- Stuffed Mango Pickle – green mangoes stuffed with a fried ground spice powder mix, soaked in oil and kept for maturing.
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Chunda Recipe | Aam Chunda | Mango Chunda
- 2 mangoes large or 400 grams unripe green raw mangoes or 250 grams grated or shredded mangoes or 1.25 cups tightly packed grated mangoes
- 1.5 cups raw sugar – 300 grams or add as required
- ½ teaspoon red chili powder or add as per taste
- ½ teaspoon roasted cumin powder
- ¼ teaspoon salt or as required
- Rinse and wipe dry the mangoes. Then, peel them.
- Grate or shred the mangoes.
Making mango chunda
- In a pan, take the grated or shredded mangoes, sugar and salt. Note that the addition of sugar depends upon the sourness of the mangoes and your taste preferences. I have added 1.5 cups raw sugar. You can use white sugar or can add powdered jaggery instead of sugar.
- Switch on the heat. Stir and mix the mangoes and sugar to an even mixture.
- On low heat, cook this mixture. At first the sugar will start to melt and consistency will be liquid and watery. Stir often so that the sugar does not crystallize while cooking the mixture.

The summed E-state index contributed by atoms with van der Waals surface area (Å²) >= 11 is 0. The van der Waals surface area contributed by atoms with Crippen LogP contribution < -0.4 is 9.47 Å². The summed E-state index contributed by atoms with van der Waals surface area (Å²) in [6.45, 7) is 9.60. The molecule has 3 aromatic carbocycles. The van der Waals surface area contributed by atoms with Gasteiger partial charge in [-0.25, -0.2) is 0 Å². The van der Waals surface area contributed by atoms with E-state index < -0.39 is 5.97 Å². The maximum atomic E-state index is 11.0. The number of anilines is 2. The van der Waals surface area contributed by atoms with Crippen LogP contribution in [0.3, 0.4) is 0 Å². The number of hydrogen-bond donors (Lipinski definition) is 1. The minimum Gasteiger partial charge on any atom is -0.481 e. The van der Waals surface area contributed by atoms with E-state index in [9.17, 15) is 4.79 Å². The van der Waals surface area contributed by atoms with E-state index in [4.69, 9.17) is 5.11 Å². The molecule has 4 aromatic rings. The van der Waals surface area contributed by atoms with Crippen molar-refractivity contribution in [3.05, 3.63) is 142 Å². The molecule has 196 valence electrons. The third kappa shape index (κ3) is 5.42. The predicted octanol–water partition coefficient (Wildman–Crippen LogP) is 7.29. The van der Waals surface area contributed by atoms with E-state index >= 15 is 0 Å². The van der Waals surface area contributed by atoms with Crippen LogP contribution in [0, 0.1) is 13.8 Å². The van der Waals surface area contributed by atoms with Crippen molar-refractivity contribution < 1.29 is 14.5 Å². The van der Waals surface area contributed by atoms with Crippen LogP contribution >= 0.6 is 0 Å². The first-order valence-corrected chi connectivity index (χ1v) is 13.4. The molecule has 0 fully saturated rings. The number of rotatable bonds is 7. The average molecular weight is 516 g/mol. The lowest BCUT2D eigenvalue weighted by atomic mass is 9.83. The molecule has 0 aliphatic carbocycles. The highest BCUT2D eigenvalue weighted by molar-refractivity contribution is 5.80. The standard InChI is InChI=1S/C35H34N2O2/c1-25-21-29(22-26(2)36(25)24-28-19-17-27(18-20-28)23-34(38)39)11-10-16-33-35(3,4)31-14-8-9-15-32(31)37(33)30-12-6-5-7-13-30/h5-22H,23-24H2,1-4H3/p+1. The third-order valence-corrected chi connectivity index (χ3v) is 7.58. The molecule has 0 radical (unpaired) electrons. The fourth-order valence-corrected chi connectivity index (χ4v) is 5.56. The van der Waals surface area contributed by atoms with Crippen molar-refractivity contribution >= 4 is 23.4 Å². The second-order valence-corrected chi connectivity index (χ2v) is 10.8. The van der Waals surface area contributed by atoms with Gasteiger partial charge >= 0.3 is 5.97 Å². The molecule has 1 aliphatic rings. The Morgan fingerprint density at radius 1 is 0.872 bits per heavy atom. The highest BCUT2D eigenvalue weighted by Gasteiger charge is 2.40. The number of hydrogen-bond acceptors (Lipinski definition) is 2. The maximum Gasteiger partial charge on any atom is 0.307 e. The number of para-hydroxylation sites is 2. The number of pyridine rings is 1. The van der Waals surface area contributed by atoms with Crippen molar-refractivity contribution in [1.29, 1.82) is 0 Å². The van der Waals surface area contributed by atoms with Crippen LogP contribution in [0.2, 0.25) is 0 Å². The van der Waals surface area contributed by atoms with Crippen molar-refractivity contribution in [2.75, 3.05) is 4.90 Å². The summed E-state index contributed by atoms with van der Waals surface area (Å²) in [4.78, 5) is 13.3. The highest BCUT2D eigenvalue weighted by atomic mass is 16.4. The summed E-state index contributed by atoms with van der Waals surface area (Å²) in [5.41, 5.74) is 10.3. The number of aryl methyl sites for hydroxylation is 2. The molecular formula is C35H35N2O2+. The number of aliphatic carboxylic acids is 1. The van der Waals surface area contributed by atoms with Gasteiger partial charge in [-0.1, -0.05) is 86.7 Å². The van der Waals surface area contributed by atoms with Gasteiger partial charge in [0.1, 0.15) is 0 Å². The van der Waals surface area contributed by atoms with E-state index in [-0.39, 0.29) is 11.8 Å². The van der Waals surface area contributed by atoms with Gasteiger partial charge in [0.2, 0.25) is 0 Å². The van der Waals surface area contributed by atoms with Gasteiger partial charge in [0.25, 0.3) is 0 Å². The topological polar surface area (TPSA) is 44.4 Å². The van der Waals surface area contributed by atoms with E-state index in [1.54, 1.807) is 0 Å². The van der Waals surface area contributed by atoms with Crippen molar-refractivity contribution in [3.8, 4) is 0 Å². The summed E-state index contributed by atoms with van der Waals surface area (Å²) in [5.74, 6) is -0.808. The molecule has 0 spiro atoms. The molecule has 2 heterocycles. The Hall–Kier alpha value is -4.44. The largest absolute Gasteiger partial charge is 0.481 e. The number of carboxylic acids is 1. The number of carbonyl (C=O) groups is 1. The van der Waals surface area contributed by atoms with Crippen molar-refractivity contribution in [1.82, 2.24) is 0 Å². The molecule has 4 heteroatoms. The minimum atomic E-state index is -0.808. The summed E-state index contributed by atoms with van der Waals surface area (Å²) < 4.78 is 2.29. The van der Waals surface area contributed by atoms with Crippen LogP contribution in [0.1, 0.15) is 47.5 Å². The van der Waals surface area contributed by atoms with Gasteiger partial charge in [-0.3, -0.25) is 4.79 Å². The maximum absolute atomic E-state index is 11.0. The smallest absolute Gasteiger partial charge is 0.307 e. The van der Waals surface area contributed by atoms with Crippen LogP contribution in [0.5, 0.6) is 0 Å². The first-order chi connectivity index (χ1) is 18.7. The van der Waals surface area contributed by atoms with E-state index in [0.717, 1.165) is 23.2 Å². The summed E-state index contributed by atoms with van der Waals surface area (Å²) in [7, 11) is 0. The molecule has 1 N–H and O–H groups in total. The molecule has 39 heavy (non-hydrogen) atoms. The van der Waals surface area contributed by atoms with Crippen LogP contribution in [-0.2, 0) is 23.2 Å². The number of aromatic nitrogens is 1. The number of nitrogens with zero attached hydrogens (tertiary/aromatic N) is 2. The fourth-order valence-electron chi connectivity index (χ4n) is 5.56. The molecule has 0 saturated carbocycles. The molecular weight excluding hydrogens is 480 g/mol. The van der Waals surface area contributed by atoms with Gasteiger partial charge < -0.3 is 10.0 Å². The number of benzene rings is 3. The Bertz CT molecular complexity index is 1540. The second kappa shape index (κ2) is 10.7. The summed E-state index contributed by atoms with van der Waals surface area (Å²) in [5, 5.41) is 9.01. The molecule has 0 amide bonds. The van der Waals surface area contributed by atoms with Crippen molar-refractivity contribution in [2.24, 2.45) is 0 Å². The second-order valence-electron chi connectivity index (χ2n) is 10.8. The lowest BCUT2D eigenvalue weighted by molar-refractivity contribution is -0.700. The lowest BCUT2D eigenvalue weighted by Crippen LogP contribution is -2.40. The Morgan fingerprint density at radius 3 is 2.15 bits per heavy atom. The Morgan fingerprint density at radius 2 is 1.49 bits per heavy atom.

- When the sugar syrup starts to cook, you will see a lot of bubbling in the mixture.
- Keep on stirring and cooking.
- The mixture will begin to thicken gradually.
- When the sugar in the mixture reaches a 1 to 2 thread consistency, switch off the heat. Note that if you cook more, then the chunda gets a thick, sticky and hard consistency. The consistency should be more like a jam and look translucent. There should also be some crunch in the mangoes.
- Lastly, add red chili powder and roasted cumin powder. You can also add more red chili powder for a spicier chunda.
- Mix very well. Cool the mixture completely.
- Once cooled, spoon Aam Chunda in a clean sterilized glass jar or bottle.
- Serve Aam Chunda as a side condiment with a North Indian meal or you can also have it with chapati or roti or paratha.
- Add less or more red chilli powder according to the spice levels you prefer in the mango chunda.
- Remember not to overcook the mango and sugar mixture as this can result in a chewy and stringy consistency.
- If you have time and a good sunlight, you can opt to sun-dry the mango and sugar mixture in a glass jar. Mix the grated mangoes, sugar, spices and salt in a bowl. Transfer to a small glass jar. Secure the mouth of the jar with a muslin. Keep the jar in sunlight for 3 to 4 days or more until you get the desired jam-like consistency. Every day stir the chunda with a clean dry spoon.
- You can use jaggery powder instead of sugar.
- The chunda recipe can be scaled to make a big batch.
- Note that the approximate nutrition info is for 1 tablespoon of aam chunda made from this recipe.
Nutrition Info (Approximate values)
This Aam Chunda recipe post from the archives first published in June 2015 has been republished and updated on 28 May 2022.